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The use of the word conceit, in this rhetorical context, is unrelated to the common-known definition of conceit as an arrogant attitude or behavior.

An Introduction to Conceit (Rhetorical Device)

Conceit refers to a metaphorOpens in new window taken to an extended degree. According to Jack Richardson, in his ‘Illustrative Dictionary of LiteratureOpens in new window’, conceit, is “a clever and fanciful metaphor, usually expressed through elaborate and extended comparison that presents a striking parallel between two seemingly dissimilar things.” And he gives this example,

‘elaborately comparing a beautiful woman to an object like a garden or the sun.’

Helen GardnerOpens in new window in her acknowledgement of this device, opines that “a conceit is a comparison whose ingenuity is more striking than its justness;” and that “a comparison becomes a conceit when we are made to concede likeness while being strongly conscious of unlikeness.”

  • Portrait of Queen Elizabeth in the Elizabethan Age (1558 - 1602).

Conceit was extensively used throughout the Elizabethan AgeOpens in new window and Barogue AgeOpens in new window, and was regarded as the principal technique of the 17th century English metaphysical poetsOpens in new window. The device prominently features in the works of Emily DickinsonOpens in new window, John DonneOpens in new window, and T. S. EliotOpens in new window.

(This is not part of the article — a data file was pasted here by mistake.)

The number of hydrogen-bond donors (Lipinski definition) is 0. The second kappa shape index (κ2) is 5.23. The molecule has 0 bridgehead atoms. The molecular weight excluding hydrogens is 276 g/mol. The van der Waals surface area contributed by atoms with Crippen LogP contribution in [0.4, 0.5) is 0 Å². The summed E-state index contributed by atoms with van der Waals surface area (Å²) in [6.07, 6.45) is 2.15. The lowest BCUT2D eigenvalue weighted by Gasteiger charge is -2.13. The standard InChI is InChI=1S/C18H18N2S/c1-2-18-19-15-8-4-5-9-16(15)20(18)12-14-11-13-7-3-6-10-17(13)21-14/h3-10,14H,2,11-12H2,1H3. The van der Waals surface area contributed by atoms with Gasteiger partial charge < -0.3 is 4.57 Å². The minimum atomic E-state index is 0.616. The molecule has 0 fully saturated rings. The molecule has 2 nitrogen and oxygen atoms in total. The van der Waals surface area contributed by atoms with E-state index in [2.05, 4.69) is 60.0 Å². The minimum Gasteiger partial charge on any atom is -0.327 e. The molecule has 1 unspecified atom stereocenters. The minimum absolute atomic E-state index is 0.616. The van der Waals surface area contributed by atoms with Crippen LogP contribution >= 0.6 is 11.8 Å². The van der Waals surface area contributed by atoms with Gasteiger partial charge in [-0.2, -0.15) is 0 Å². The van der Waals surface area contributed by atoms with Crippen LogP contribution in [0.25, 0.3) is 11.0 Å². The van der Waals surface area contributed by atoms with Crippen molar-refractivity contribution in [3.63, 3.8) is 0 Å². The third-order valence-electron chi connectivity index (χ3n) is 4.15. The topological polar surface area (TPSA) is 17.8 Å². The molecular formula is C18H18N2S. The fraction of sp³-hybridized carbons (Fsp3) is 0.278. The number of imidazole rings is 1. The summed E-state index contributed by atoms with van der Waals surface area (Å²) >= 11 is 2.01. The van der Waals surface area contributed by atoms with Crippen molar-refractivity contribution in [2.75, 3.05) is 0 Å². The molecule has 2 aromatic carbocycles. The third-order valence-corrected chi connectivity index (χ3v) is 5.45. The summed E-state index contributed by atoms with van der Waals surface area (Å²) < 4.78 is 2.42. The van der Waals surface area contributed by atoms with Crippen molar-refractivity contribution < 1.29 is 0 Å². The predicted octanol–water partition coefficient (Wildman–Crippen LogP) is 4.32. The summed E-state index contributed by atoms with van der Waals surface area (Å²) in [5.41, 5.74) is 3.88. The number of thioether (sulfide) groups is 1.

Particularly, in one of John Donne’s works titled “A Valediction: Forbidding Mourning,” which correlates with Helen Gardner's observation of a conceit, in which a couple thwarted with distance from each other is given a bizarre comparison to a compass, the lines are adopted below:

  1. Dull sublunary lovers' love
    (Whose soul is sense) cannot admit
    Absence, because it doth remove
    Those things which elemented it.

    But we by a love so much refined,
    That our selves know not what it is,
    Inter-assured of the mind,
    Care less, eyes, lips, and hands to miss.

    Our two souls therefore, which are one,
    Though I must go, endure not yet
    A breach, but an expansion,
    Like gold to airy thinness beat.

    If they be two, they are two so
    As stiff twin compasses are two;
    Thy soul, the fixed foot, makes no show
    To move, but doth, if the other do.

    And though it in the center sit,
    Yet when the other far doth roam,
    It leans and hearkens after it,
    And grows erect, as that comes home.

    Such wilt thou be to me, who must,
    Like th' other foot, obliquely run;
    Thy firmness makes my circle just,
    And makes me end where I begun.

Conceit differs from allegoryOpens in new window, which tends to have a one-to-one correspondence, a Conceit typically takes one subject and explores the Metaphoric possibilities in the qualities associated with the given subject.

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